The Nursing Workforce

House of Commons Select Committee, January 2018

This report argues that too little attention has been given to retaining nurses in the NHS, which has resulted in more nurses now leaving than joining the professional register. It identifies various factors for the cause of the shortfall of nurses in the NHS including workload pressures, poor access to continuing professional development, pay and a general sense of being undervalued.

Click here to view the report.

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Retaining your clinical staff: a practical improvement resource

NHS Improvement, December 2017

This improvement resource outlines key steps to improving retention of clinical staff. It has distilled our advice from interviews with trust HR directors, directors of nursing and medical directors.  It recognises that no one action will boost retention on its own – sustained action in several areas is needed. It also acknowledges that external factors like private sector wage growth, the strength of the pound and the increasing demands of a clinical role in the NHS all make it difficult to retain staff.  Despite this there are factors in trusts’ control and trusts are exploiting these in their efforts to improve retention. These factors are covered in this resource.

Click here to view the resource.

Horizon scanning future health and care demand for workforce skills in England, UK: Noncommunicable disease and future skills implications

World Health Organization, December 2017

World Health Organization Horizon Scan of good practice on workforce planning in in the UK that finds:

  • Investigation of skills mix and future demand for the whole system can reveal new ways of thinking and planning.
  • Small annual changes in demand can add up to larger changes over time requiring major shifts in the skills and competencies of the health workforce.
  • It is important to understand the context of the system to be investigated, ensuring that the appropriate scope, level of enquiry and methods are selected.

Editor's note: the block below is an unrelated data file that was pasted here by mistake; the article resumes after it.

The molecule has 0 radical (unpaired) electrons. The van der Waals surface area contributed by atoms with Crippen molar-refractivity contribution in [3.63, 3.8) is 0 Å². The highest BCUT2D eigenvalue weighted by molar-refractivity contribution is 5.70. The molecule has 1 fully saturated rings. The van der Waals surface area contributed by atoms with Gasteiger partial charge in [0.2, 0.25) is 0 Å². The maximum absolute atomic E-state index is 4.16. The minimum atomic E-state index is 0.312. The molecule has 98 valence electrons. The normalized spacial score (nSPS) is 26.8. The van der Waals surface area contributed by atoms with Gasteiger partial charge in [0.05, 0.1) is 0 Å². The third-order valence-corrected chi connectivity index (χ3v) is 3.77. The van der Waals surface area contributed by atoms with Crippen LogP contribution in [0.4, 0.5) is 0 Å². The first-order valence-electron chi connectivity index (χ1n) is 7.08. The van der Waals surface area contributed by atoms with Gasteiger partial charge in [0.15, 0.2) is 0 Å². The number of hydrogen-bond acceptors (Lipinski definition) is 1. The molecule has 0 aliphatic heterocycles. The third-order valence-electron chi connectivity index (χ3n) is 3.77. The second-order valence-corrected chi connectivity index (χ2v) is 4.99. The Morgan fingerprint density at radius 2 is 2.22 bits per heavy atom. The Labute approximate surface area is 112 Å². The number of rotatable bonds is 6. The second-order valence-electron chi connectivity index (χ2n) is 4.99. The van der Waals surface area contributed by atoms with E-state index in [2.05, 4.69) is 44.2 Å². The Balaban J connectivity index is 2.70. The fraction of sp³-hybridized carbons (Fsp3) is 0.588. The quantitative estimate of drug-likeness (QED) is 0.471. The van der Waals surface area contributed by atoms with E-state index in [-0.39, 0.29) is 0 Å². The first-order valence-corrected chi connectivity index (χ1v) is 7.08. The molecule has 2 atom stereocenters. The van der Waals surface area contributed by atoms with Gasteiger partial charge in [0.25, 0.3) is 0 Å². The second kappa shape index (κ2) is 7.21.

• It pays off to experiment with a range of techniques and approaches to accommodate variation in systems.
  • Ensure that stakeholders are involved at every stage of the workforce review, including modelling and validation of variables.

The Centre for Workforce Intelligence, mapped out necessary skills and competencies for the health and care workforce, investigated roles and responsibilities for different health and care workers, and outlined 6 scenarios for change in future demand.

Click here to view the briefing.

The future of the mental health workforce

Centre for Mental Health, November 2017

This report presents the key findings from a review of:

  • The current workforce in specialist, NHS funded mental health services in England;
  • Current policy and its impact on the future workforce;
  • The views of people who work in and use mental health services, obtained through a series of consultation events and roundtable meetings held across the country in early 2017

Click here to read the full report.

Royal College of Psychiatrists workforce census

Royal College of Psychiatrists, November 2017

The latest Royal College of Psychiatrists workforce census of psychiatric staffing was run between April and September 2017 and provides a detailed analysis of the consultant and specialty doctor workforce in psychiatry across England, Scotland, Northern Ireland and Wales. The report find that:

  • Levels of growth in filled consultant posts are largely static.
  • There is an ongoing rise in the reported number of vacant or unfilled consultant posts across the UK, up from 5% (2013), 7% (2015) to 9% (2017).
  • Vacancies in consultant posts are most acute in General, CAMHS, Old Age and Intellectual (Learning) Disability psychiatry.
  • There has been a sharp increase in the use of locum specialty doctors, a reflection of the ongoing recruitment difficulties at that grade.
  • A wide variation in the gender balance across different psychiatric specialities.

Click here to view the full report.

Click here to view the summary report.

Unheeded warnings: health care in crisis: the UK nursing labour market review 2016

Royal College of Nursing, October 2016

This research highlights risks to the future nursing supply in England as it finds that half of nurses are aged 45 or over and are within ten years of being eligible for early retirement. In comparison, a decade ago just a third of the nursing workforce was aged 45 or over. The report calls on the government to scrap the pay cap for NHS staff to help to alleviate the retention crisis.

Click here to view the report.